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Nigeria's Senate has ordered a subsidiary of petroleum giant Royal/Dutch Shell to pay a Nigerian ethnic group $1.5 billion for oil spills in their homelands, but the legislative body can't enforce the resolution, an official said.
ABUJA, Nigeria (AP) -- Nigeria's Senate has ordered a subsidiary of petroleum giant Royal/Dutch Shell to pay a Nigerian ethnic group $1.5 billion for oil spills in their homelands, but the legislative body can't enforce the resolution, an official said.
Nigeria's Senate has ruled that the unit, Shell Petroleum Development Company of Nigeria Ltd., must disburse the payment over five years to the Ijaw people of Nigeria's oil-flush south as compensation for pollution in their area since 1956, Senate spokesman Henry Ugbolue said.
He acknowledged the senate had no power to enforce such a resolution, Ugbolue said. However, he suggested that President Olusegun Obasanjo might be able to enforce the order.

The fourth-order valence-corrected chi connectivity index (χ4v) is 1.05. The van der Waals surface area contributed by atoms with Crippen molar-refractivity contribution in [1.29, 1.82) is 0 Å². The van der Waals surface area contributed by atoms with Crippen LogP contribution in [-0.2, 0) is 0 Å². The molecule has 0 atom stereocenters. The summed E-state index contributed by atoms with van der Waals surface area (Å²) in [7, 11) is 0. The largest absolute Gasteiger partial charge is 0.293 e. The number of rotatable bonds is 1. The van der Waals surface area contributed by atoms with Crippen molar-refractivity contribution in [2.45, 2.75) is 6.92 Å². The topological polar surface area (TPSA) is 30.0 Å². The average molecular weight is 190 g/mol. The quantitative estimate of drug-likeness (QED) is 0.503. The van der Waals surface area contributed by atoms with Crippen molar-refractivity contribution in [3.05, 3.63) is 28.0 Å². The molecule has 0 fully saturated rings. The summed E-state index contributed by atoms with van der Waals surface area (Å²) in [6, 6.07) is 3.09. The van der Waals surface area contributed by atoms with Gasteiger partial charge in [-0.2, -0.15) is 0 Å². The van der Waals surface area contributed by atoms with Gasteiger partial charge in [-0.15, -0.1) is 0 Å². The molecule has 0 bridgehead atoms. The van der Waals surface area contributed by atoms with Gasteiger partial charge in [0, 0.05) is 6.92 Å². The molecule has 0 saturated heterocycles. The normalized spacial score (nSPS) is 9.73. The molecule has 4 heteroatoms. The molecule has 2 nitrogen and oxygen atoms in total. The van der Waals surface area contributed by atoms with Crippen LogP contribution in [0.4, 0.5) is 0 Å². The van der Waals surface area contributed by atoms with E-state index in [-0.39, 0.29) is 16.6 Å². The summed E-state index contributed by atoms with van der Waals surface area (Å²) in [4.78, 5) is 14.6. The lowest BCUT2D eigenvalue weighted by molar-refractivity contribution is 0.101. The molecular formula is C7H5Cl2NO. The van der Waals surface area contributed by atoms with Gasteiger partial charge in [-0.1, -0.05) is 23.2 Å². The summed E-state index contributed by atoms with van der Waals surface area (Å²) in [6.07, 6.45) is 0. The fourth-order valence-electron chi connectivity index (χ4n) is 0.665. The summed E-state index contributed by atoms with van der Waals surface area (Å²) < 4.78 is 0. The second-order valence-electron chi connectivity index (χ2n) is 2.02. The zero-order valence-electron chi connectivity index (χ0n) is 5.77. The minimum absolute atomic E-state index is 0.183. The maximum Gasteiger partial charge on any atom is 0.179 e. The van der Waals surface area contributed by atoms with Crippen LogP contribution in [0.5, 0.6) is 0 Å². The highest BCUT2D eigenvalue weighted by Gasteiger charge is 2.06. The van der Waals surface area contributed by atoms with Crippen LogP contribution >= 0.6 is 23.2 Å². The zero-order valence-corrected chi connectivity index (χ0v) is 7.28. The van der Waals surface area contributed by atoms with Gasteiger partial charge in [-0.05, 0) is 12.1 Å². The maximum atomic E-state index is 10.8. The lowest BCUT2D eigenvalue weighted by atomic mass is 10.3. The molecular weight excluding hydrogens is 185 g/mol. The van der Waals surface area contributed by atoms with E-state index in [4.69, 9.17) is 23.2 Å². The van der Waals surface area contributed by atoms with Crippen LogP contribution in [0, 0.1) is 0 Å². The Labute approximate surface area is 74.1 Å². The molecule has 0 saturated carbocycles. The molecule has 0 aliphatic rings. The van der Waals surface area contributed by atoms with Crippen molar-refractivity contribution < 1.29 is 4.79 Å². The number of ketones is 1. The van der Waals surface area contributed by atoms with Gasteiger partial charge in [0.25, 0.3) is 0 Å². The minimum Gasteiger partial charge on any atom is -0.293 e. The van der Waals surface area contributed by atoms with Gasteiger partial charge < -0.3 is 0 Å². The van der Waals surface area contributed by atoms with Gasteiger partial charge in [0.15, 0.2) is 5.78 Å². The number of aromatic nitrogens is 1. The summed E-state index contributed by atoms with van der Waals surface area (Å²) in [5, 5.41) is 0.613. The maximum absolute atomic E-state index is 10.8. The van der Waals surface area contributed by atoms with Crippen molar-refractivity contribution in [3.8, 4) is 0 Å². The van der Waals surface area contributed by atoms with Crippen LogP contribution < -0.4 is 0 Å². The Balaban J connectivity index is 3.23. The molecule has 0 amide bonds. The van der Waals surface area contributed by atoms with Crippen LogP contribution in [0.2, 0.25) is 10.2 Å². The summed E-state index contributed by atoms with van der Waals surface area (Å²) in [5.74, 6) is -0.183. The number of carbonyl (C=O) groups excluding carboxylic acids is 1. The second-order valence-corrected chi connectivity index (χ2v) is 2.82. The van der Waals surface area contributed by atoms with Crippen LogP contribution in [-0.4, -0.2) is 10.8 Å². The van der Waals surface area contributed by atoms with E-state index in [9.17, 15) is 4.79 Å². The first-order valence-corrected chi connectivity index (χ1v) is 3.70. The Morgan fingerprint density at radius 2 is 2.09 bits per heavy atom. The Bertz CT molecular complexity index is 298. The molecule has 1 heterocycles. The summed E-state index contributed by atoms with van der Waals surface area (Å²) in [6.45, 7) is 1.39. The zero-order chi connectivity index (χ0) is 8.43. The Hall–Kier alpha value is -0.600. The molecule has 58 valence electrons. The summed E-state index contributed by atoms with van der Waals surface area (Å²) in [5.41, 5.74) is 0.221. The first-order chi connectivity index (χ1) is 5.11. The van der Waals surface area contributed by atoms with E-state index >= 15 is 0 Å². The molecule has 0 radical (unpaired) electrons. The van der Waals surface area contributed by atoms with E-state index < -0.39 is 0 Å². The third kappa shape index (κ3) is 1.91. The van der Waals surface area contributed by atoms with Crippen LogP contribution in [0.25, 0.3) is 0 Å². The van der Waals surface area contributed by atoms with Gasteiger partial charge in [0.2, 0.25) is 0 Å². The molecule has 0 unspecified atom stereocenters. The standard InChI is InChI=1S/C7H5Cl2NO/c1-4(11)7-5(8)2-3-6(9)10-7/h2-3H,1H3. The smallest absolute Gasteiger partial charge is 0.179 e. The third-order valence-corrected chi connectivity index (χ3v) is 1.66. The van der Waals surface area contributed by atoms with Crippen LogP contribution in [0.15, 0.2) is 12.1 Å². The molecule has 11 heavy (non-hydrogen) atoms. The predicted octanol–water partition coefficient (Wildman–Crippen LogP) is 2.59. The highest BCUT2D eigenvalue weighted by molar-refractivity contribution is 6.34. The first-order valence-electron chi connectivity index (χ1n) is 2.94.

"The leadership of the Senate is committed to ensuring that the order is obeyed and I am sure they will do everything to prevail on the executive to enforce the order," Ugbolue told the Associated Press.
Shell said in a statement it hadn't received the resolution and couldn't comment on it.
The Anglo-Dutch firm is the biggest oil company in Nigeria, accounting for half of the 2.5 million barrels pumped daily here. Nigeria is Africa's largest oil exporter, the world's seventh-largest oil exporter and the fifth-biggest source of U.S. oil imports.
The Ijaw people and others in Nigeria's oil-rich Niger Delta have long complained that oil companies' operations pollute their region of creeks and rivers, which remain among the poorest areas in Nigeria despite their vast petroleum stores.
Thieves frequently tap into region's pipelines and steal crude to sell, sometimes igniting deadly explosions and fouling lands.
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